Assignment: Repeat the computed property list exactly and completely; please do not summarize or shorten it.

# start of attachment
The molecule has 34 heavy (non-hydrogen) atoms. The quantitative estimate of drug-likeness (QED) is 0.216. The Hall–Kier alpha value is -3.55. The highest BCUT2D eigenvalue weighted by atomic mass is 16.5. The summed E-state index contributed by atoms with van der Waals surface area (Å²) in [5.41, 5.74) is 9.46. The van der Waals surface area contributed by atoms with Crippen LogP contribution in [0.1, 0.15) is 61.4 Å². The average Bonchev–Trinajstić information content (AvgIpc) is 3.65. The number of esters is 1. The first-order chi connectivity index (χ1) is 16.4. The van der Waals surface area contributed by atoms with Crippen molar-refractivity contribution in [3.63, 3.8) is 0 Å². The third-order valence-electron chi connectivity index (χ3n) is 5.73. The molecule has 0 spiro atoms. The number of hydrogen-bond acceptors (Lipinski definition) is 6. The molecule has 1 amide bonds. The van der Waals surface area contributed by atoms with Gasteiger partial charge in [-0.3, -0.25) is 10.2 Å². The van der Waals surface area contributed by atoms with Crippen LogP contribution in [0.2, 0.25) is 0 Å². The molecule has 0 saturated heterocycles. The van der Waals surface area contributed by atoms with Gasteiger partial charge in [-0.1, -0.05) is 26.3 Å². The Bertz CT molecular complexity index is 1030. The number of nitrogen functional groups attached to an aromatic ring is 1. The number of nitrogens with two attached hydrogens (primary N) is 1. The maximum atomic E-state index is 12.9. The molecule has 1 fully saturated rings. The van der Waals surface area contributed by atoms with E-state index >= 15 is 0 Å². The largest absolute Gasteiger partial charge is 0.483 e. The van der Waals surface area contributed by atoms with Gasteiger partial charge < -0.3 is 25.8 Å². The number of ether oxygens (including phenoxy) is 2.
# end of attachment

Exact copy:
The molecule has 34 heavy (non-hydrogen) atoms. The quantitative estimate of drug-likeness (QED) is 0.216. The Hall–Kier alpha value is -3.55. The highest BCUT2D eigenvalue weighted by atomic mass is 16.5. The summed E-state index contributed by atoms with van der Waals surface area (Å²) in [5.41, 5.74) is 9.46. The van der Waals surface area contributed by atoms with Crippen LogP contribution in [0.1, 0.15) is 61.4 Å². The average Bonchev–Trinajstić information content (AvgIpc) is 3.65. The number of esters is 1. The first-order chi connectivity index (χ1) is 16.4. The van der Waals surface area contributed by atoms with Crippen molar-refractivity contribution in [3.63, 3.8) is 0 Å². The third-order valence-electron chi connectivity index (χ3n) is 5.73. The molecule has 0 spiro atoms. The number of hydrogen-bond acceptors (Lipinski definition) is 6. The molecule has 1 amide bonds. The van der Waals surface area contributed by atoms with Gasteiger partial charge in [-0.3, -0.25) is 10.2 Å². The van der Waals surface area contributed by atoms with Crippen LogP contribution in [0.2, 0.25) is 0 Å². The molecule has 0 saturated heterocycles. The van der Waals surface area contributed by atoms with Gasteiger partial charge in [-0.1, -0.05) is 26.3 Å². The Bertz CT molecular complexity index is 1030. The number of nitrogen functional groups attached to an aromatic ring is 1. The number of nitrogens with two attached hydrogens (primary N) is 1. The maximum atomic E-state index is 12.9. The molecule has 1 fully saturated rings. The van der Waals surface area contributed by atoms with E-state index >= 15 is 0 Å². The largest absolute Gasteiger partial charge is 0.483 e. The van der Waals surface area contributed by atoms with Gasteiger partial charge < -0.3 is 25.8 Å². The number of ether oxygens (including phenoxy) is 2.